Solar, wind, and other renewable energy sources are growing rapidly globally owing to their cost competitiveness and reliability. As the IEA recorded, the sources grew at 7% in 2020, with solar and wind accounting for 60% of this growth.
You may already have noticed an increase in accessibility to renewable energy via power purchase agreements (PPAs) – long-term contracts between renewable energy developers and energy consumers for energy consumption. The year 2020 was a record-breaking one, with at least 130 companies from various sectors signing agreements amounting to 23.7 Gigawatts (GW) of renewable energy.
So what is a PPA and how can you undertake it?
Components of a Power Purchase Agreement
A PPA is a setup whereby an energy producer supplies another party at an agreed rate over a specified period. In the simplest terms, it is a legal agreement between an energy consumer and an energy producer.
Under this setup, the power producer owns the system even if it is on the consumer’s property. The consumer buys energy, usually at a lower cost and without upfront investment. The producer gains from tax credits.
Some terms under a PPA are:
- Project commencement date
- Power delivery schedule
- Amount of power to be sold to the customer
- Non-compliance repercussions
- Provision for termination
The terms can last for up to 20 years but are negotiable based on the needs of the developer and power consumer.
Here are the options
You have a wide pool of PPAs to choose from. Below is a rundown of the most popular ones for renewable energy assets:
Feed-in tariffs (FITs) are popular with solar PV. They have been instrumental in the fast penetration of this and other renewable energy technologies. With this contract, RE system owners sell excess power back to the grid. The grid operator pays a particular amount as determined by the FIT. With the spread and increased competitiveness of solar PV, FITs are slowly losing relevance.
Community solar may be termed as a solar system that offers multiple community members power and/or monetary benefits. These members come together voluntarily and could be owners of the system. This setup is suitable for property owners who decide not to install residential systems on their roofs, renters, and those whose homes have shaded roofs.
This is a standardized agreement that involves a utility or local transmission distribution firm and a power producer. In this setup, the utility company doesn’t consume the power, instead, it supplies to its clients.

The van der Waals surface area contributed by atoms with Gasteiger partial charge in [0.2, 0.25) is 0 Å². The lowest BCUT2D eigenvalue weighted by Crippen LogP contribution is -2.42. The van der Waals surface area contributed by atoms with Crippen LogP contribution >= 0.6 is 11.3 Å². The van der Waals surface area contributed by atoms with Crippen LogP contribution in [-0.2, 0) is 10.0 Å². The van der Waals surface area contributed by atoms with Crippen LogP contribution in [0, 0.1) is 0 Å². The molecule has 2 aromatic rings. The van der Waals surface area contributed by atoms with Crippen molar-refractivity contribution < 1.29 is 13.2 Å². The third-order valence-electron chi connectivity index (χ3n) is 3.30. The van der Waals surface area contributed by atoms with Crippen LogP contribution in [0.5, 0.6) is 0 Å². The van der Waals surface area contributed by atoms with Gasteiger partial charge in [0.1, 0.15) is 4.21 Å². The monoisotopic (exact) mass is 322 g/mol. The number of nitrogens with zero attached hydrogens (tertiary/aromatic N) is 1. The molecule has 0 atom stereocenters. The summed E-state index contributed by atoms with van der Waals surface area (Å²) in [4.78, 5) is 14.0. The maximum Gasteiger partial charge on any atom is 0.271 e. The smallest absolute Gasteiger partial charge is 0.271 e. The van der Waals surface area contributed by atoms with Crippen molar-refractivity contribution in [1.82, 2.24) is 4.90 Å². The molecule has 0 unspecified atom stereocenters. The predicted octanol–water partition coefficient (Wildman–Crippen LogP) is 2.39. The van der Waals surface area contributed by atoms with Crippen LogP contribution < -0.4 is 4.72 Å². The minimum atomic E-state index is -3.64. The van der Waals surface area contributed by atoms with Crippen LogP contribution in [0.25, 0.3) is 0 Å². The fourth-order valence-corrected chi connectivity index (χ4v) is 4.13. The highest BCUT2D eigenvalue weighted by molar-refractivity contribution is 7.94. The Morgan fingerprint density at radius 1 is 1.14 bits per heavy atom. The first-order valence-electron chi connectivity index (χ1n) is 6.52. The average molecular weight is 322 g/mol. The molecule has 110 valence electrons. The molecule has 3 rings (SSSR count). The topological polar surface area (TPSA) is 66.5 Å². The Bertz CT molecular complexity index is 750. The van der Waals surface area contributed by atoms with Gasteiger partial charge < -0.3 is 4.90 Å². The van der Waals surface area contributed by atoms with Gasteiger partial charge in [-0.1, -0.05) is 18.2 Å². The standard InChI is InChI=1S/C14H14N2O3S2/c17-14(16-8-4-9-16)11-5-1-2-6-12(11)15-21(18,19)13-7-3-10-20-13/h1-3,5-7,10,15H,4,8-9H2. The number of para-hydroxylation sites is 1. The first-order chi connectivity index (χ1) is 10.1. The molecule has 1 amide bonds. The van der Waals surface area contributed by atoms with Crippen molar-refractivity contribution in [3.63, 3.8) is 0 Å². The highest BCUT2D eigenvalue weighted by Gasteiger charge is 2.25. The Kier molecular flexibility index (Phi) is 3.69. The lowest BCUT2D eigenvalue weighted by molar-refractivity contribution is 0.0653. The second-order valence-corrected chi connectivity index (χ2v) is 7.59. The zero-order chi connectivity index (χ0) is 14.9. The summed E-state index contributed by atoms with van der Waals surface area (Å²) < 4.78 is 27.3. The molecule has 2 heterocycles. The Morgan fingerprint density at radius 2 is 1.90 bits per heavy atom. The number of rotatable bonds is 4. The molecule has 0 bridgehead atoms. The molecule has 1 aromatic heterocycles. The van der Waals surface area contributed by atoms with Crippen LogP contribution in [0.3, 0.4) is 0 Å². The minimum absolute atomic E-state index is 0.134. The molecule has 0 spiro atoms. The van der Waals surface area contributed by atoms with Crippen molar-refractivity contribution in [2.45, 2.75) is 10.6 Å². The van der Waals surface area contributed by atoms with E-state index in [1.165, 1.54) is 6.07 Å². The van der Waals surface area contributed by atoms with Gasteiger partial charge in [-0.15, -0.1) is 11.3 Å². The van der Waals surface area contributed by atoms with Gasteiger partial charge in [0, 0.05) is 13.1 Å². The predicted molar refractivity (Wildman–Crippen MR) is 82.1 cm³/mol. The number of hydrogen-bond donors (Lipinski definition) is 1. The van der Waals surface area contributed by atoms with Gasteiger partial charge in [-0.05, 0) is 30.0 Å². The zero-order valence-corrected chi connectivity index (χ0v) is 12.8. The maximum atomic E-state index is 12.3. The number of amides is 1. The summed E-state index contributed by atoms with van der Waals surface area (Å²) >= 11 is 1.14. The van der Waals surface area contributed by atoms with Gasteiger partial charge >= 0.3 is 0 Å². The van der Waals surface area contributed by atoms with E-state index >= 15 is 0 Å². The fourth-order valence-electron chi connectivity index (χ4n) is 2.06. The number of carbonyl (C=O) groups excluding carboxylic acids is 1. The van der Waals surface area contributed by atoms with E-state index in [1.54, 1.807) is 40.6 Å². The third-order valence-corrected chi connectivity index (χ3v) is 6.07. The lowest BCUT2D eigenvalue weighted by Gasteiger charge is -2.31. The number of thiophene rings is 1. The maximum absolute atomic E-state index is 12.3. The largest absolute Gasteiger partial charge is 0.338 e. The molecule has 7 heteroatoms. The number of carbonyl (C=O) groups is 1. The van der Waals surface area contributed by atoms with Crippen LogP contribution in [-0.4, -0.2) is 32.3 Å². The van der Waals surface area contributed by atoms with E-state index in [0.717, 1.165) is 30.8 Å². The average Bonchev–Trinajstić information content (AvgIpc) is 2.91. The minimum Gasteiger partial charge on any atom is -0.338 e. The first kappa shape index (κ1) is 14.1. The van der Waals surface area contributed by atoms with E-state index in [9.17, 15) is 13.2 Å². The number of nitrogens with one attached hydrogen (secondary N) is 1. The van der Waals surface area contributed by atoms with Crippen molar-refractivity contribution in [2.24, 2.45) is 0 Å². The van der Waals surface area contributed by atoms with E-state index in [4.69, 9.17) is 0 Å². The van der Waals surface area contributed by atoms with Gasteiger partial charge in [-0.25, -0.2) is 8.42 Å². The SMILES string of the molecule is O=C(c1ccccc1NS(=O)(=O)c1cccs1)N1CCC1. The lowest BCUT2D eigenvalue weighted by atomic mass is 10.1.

This PPA involves the sale of wholesale energy to an energy exchange or market. Energy sale is usually for a brief period, say day-ahead or hourly. Compared to a fixed bi-lateral PPA, merchant PPA may fetch more revenue.
In this arrangement, the legal agreement is between a company and a power producer. The company is the end-user of the power.
How developers can benefit from PPAs
There are many reasons why a developer may find sense in investing in a PPA. It is a clean energy investment that could go a long way in endorsing a developer’s sustainable goals, while also creating an income source devoid of excessive property cost.
When a developer signs an agreement with a property owner for the installation of a solar or wind system, the goal is to produce more electricity than the owner needs. The developer can then sell the excess electricity to the grid at a profit, which eventually pays back the installation cost and generates profit.
There are other related benefits of this setup for a developer including the potential of creating lasting relationships with customers, lengthy revenue certainty allowing for investment in new assets, investment decisions relying on the metric of profitability against risk, and the RE projects being bankable.
Proper Management of a PPA
For the PPA to be effective, here are the necessary conditions or steps:
- Ensure availability of the building and refinancing of the grid-connected renewable energy project
- Determine whether the PPA is virtual or physical
- Interested buyers send offers to the producer through quotations or requests for proposal
- The energy producer compares the offers and looks out for missing details
- Contract negotiations start. These can last up to 1 year as the parties discuss the PPA specifics
- The producer and the energy customer can now sign the PPA
- PPA management commences, whereby risks and sales are put under control.
When well established, a PPA can benefit all parties – investors, customers, and developers. The investor offers capital, the power producer avails the technical expertise, and the customer provides revenue from electricity savings.
Without PPAs, the renewable energy industry would crumble under upfront cost requirements for clients, a smaller market for investors, and the fact that lending capital for RE purchases is not as bankable as PPAs.
The financial viability of renewable energy systems is undeniable.
If you are in more information about PPAs, we recommend you engage a trusted consultant. Contact experts at QBI for more.